PHYSIOLOGICAL INDICATION AND CLINICAL IMPLICATIONS
Blood Chemistry Studies
Liver and renal function. Increased values in liver disease, renal
failure, newborn hemolytic disease, heart failure, cor pulmonale.
Decreased values in hypertension.
Pancreatic function. Increased values in pancreatitis, mumps,
obstruction of pancreatic duct, ketoacidosis. Decreased values
in kidney disease, pancreatic damage or cancer, toxemia of
(AST, or SGOT) (S)
Cellular damage. Increased after myocardial infarction, acute
liver disease, drug toxicity, muscle trauma. Decreased in
pyridoxine (vitamin B
Total: 0.1–1.0 mg/dl
Indirect: 0.1–1.0 mg/dl
Liver function and red cell breakdown. Increased levels of direct
in liver disease and biliary obstruction. Increased levels of indirect
in hemolysis of red blood cells.
Blood urea nitrogen (S)
Kidney function. Increased values in renal disease, dehydration,
urinary obstruction, congestive heart failure, myocardial
infarction, burns. Decreased values in liver failure, overhydration,
impaired protein absorption, pregnancy.
Metabolism—fat utilization. Increased values in diabetes mellitus,
pregnancy, use of oral contraceptives or anabolic steroids.
High-density lipoprotein (HDL)
20–30% of total
Increased levels in liver disease, aerobic exercise. Decreased levels
in atherosclerotic heart disease, malnutrition.
Low-density lipoprotein (LDL)
60–70% of total
Increased values in hyperlipidemia, atherosclerotic heart disease.
Decreased values in fat malabsorption and malnutrition.
Very low density lipoprotein
cholesterol (VLDL) (S)
10–15% of total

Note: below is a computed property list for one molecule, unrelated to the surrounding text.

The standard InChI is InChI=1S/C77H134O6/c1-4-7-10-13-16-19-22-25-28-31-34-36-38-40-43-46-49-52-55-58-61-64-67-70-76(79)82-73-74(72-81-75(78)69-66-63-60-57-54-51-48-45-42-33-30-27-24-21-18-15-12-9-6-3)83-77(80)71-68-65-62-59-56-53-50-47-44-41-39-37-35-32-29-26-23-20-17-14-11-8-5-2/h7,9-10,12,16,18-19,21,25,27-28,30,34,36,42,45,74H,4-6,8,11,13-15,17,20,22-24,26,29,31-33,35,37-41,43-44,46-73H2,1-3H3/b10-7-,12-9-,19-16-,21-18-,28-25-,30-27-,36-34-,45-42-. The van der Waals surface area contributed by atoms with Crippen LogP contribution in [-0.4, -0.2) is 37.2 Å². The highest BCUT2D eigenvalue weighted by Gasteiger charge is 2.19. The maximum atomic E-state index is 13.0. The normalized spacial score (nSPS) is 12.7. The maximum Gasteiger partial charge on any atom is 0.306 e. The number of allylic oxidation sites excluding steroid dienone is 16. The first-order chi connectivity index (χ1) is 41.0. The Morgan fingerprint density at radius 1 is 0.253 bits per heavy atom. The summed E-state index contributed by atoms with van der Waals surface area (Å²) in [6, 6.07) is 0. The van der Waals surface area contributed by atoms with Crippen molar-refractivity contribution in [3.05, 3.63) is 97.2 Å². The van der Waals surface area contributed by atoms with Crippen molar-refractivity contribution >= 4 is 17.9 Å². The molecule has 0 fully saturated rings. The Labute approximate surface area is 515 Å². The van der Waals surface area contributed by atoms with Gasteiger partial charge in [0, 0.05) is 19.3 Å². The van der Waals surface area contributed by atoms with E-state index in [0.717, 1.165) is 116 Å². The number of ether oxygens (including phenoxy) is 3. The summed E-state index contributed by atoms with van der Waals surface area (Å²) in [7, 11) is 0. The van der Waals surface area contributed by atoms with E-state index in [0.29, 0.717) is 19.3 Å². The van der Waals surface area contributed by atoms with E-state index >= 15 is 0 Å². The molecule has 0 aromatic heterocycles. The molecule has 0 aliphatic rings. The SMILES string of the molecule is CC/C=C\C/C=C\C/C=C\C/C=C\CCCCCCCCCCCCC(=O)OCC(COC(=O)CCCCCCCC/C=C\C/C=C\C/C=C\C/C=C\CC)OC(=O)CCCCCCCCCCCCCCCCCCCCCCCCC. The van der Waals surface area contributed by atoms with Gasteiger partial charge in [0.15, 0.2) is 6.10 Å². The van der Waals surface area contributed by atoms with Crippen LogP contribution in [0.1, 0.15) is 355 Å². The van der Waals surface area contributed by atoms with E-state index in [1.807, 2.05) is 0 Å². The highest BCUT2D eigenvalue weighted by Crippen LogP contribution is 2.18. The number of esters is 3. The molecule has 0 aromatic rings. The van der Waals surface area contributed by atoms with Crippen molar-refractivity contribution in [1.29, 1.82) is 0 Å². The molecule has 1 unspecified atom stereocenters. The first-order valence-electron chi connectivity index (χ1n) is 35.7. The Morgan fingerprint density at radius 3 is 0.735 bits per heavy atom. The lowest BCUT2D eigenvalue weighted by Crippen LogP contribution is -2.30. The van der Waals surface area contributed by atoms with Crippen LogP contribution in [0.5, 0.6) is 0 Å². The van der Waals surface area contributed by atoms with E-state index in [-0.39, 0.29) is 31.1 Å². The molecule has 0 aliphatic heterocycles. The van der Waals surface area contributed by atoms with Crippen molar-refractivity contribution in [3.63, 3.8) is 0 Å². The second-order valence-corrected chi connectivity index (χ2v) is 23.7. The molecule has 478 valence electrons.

Same as LDL.
Creatine kinase (CK) (S)
Cellular damage. Increased values in myocardial infarction,
muscular dystrophy, hypothyroidism, pulmonary infarction,
cerebrovascular accident (CVA), shock, tissue damage, and
Renal function. Increased values in renal disease and acromegaly.
Decreased in muscular dystrophy.
Reference Values for Selected Blood and Urine Studies
The reference values listed for the selected blood and urine studies
are common ranges for adults, but speciﬁc “normals” are estab-
lished by the laboratory performing the analysis. The values may be
affected by a wide range of circumstances, including testing meth-
ods and equipment used, client age, body mass, sex, diet, activity
level, medications, and extent of disease processes.
Reference values are identiﬁed in both standard or conventional
units and in the system of international (SI) units. SI units (given in
parentheses) are measurements of amount per volume and are used
in most countries and scientiﬁc journals. SI units are often given as
moles or millimoles per liter. Most clinical laboratories and textbooks
in the United States use conventional or standard units, which mea-
sure mass per volume. These values are given as grams, milligrams,
or milliequivalents per deciliter or liter. It is anticipated that the
United States will eventually use SI units exclusively.
For enzymes, 1 international unit (IU) represents an arbitrary but
deﬁned amount of activity, whereas 1 katal (kat) is the amount of
enzyme required to consume 1 mol of substrate per second.
Sample types in column 1 are serum (S), plasma (P), arterial
whole blood (A), and whole blood (WB).